Request for Help ... Answering machine service for SBS

So, I was thinking today. I've done a lot of posting to this website, and probably helped a few people out with their issues. Why not get a little greedy and ask for help in return ....

I'm running SBS 2003 at home (as most of you probably know), and it has a modem in it. I don't do much faxing... because, well, email is cooler :). But what I would like, is some way to have an the server answer the actual phone with a message, and deliver the message into the specified exchange inbox.

I know there has to be something out there: Work does it. I don't have that kind of coin though. So I was hoping for a simple application that after X rings (configurable) it will answer the phone with a predetermined message that I can record with my mic that says something like:

You've reached, please press 1 for Sean, 2 for Kendra, etc. Then when the user presses one it says:Leave a message for Sean after the beep

Then once the message is left, the .wav file is delivered to the specified users inbox within Exchange.

It doesn't have to be exactly like that, but that's what I had in mind. Does anyone know of such an application? Help is greatly appreciated.

Sending Backup via FTP

So I was reading the SBS 2003 public newsgroup a few days ago, and one of the customers wanted to send backup files to an FTP site (for offsite storage).

This reminded me of what I did for my parents a few years back. When they wanted to backup their My Documents (they all share the same one, since its been like that for years) they would click on the backup icon on the desktop and it would send files to my server in Seattle over the internet. In the even of a harddrive failure, I could easily mail them a CD (or 2) with all their documents.

Of course the SBS backup files are a little larger than one CD, but who am I to tell you what to do with your bandwidth? I thought I'd share my learnings with my folks, and you can adapt it to meet your or your customers needs as you feel fit.

The first step is to create a "backup" batch file. The file should be called backup.cmd or backup.bat. The contents of this file are:

    @echo off
    ftp -vin -s:info.txt

Next you have to create the info.txt in the same directory as the batch file. The contents of this file are as follows:

    user [account_on_ftp_site]
    cd /[location_on_ftp_site_to_store_files]
    put [local_location_of_file]

Essentially, this will log into the FTP site, change to the approprate folder and put the file you want. You can do multiple puts if you want. The peice that I didn't show you here, was I compressed all the files into a big zip file; but seeing as the NTBackup file is already a single file, that won't help you.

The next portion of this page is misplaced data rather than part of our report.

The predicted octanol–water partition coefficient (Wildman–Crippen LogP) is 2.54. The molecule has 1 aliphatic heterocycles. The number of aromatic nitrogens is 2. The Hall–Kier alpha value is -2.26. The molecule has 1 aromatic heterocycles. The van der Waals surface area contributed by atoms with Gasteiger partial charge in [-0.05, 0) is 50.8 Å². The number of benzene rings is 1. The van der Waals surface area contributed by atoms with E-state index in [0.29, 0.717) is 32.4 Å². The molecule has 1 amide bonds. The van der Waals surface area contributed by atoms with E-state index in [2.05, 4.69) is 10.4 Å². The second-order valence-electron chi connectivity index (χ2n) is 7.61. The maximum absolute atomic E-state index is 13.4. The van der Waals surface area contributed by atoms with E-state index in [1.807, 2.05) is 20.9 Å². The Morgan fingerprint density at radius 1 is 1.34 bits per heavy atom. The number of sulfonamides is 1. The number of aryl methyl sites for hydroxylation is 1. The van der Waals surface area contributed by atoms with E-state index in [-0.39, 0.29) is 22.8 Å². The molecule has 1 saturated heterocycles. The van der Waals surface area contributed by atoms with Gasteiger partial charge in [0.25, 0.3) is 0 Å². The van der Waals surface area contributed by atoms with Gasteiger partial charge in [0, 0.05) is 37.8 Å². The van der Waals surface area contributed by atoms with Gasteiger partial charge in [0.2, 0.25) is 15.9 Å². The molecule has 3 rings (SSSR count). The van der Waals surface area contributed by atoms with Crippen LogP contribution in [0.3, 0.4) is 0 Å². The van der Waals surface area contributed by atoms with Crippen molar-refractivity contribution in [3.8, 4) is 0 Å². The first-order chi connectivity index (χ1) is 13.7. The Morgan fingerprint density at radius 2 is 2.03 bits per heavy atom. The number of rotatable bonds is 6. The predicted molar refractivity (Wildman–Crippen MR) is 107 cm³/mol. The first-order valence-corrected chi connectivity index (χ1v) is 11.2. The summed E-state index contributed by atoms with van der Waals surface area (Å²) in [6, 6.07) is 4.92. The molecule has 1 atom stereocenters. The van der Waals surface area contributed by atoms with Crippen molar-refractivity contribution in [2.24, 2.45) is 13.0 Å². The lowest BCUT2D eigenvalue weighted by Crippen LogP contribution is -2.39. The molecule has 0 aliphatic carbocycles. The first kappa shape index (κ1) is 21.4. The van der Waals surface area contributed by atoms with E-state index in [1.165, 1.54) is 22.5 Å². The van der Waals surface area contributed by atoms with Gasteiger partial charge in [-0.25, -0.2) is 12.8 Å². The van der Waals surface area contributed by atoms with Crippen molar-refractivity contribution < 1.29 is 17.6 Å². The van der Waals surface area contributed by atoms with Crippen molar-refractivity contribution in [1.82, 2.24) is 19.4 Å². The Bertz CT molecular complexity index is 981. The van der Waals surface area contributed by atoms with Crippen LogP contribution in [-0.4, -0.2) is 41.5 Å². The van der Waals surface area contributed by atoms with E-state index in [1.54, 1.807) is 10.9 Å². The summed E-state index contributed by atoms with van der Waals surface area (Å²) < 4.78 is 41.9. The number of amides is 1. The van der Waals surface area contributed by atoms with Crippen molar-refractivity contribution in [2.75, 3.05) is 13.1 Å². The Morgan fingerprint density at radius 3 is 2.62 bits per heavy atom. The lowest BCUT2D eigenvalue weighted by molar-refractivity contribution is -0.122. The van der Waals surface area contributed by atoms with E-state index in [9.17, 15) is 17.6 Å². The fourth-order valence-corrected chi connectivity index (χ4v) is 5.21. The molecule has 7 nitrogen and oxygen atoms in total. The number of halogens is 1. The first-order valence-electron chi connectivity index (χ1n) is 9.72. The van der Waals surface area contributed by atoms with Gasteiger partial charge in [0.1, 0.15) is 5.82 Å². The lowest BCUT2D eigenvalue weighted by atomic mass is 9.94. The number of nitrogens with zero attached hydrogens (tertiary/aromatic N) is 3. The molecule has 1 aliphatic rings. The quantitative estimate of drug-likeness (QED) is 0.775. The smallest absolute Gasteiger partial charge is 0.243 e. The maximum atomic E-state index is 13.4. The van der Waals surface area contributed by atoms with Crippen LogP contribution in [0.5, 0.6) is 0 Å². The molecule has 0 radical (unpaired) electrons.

So the next question is how do you place this into the backup process? Well, I would recommend doing this for one back-up a week, which will require some fancy batch programming, or simple scheduler work.

But this will get you started. I suspect the hardest part will be to get the name of the file you want to send. Perhaps the easier method would be to take the command line that bkprunner.exe uses (visible in each log file) and modify it to run natively using ntbackup to a file that you send offsite. That way you can name it the same thing each time and won't have this problem.

One other thing you might consider, is on the remote machine, setting up a scheduled task to rename the file (this will allow you to keep multiple offsite backups, since if the building falls down in the middle of the transfer, you have no offsite backup (since you have 1/2 a file on the ftp site) and all the onsite backups lost.

Hopefully this will help some of you who actually want to send GB of data over the wire.

Thursday, February 17, 2005

Full vs Simple when it comes to SQL

So you have SBS Premium (or you spent too much on SQL) and you're having issues backing up.

Well, you can do one of two things. You can install the hotfix for NTBackup (It's a free support call). However, while this will make your backups successful, the copy of SQL in your back-up will be corrupted and not available for restore.

The second option is to change your SQL databases to simple, by using the SQL Manager. You simply find the databases (Microsoft SQL Servers --> SQL Server Group --> SERVERNAME --> Databases. Right click and choose the properties on each database. On the Options tab, change the Recovery Mode from "Full" to "Simple". This essentially turns off up-to-the-minute restore (ie no log files). NTBackup will successfully backup your SQL databases, and will be able to restore it up to the time of the backup (which is pretty consistent with the rest of the SBS server). Unfortunately though, you will not be able to recover up to the minute of the failure. This is by far the easiest to configure.

The third and final option is to move your SQL databases to a volume that is not included in the backup. It has to be a seperate volume all together (not just a removed folder) since NTBackup envolks VSS writers based on what applications are installed on that volume. You can then use the SQL backup tools in the SQL enterprise manager to backup the SQL databases to a volume that *is* included in the backup, and then backup the backup files from the SQL backup. This of course makes the recovery of SQL somewhat time consuming. :)

Wednesday, February 16, 2005

Fast User Switching

I know, I've been slacking this week. I appologize for that. Red-eye flights across the continent for a weekend trip to visit the folks will cut into your ability to think straight and actually remember to post.

Anyways, Rambling finished.